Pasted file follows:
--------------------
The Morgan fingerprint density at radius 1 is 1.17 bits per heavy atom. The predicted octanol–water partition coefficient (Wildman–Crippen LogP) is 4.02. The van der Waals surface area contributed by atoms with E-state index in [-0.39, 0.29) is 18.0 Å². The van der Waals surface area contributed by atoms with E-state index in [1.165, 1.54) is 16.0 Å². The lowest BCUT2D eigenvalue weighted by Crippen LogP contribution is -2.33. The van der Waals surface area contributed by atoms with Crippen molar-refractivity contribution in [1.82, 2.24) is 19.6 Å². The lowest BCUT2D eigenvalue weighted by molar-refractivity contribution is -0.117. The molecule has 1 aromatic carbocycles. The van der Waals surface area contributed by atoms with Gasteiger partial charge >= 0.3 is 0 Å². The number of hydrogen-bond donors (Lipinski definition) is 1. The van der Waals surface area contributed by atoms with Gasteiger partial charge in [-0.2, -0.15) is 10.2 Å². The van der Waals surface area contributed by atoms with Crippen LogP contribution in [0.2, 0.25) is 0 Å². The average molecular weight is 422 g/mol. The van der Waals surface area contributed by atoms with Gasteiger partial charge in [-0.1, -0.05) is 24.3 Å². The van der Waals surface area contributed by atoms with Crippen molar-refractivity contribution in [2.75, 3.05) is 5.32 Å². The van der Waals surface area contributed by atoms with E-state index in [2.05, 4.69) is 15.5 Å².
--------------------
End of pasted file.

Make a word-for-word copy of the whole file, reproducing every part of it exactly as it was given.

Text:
The Morgan fingerprint density at radius 1 is 1.17 bits per heavy atom. The predicted octanol–water partition coefficient (Wildman–Crippen LogP) is 4.02. The van der Waals surface area contributed by atoms with E-state index in [-0.39, 0.29) is 18.0 Å². The van der Waals surface area contributed by atoms with E-state index in [1.165, 1.54) is 16.0 Å². The lowest BCUT2D eigenvalue weighted by Crippen LogP contribution is -2.33. The van der Waals surface area contributed by atoms with Crippen molar-refractivity contribution in [1.82, 2.24) is 19.6 Å². The lowest BCUT2D eigenvalue weighted by molar-refractivity contribution is -0.117. The molecule has 1 aromatic carbocycles. The van der Waals surface area contributed by atoms with Gasteiger partial charge >= 0.3 is 0 Å². The number of hydrogen-bond donors (Lipinski definition) is 1. The van der Waals surface area contributed by atoms with Gasteiger partial charge in [-0.2, -0.15) is 10.2 Å². The van der Waals surface area contributed by atoms with Crippen LogP contribution in [0.2, 0.25) is 0 Å². The average molecular weight is 422 g/mol. The van der Waals surface area contributed by atoms with Gasteiger partial charge in [-0.1, -0.05) is 24.3 Å². The van der Waals surface area contributed by atoms with Crippen molar-refractivity contribution in [2.75, 3.05) is 5.32 Å². The van der Waals surface area contributed by atoms with E-state index in [2.05, 4.69) is 15.5 Å².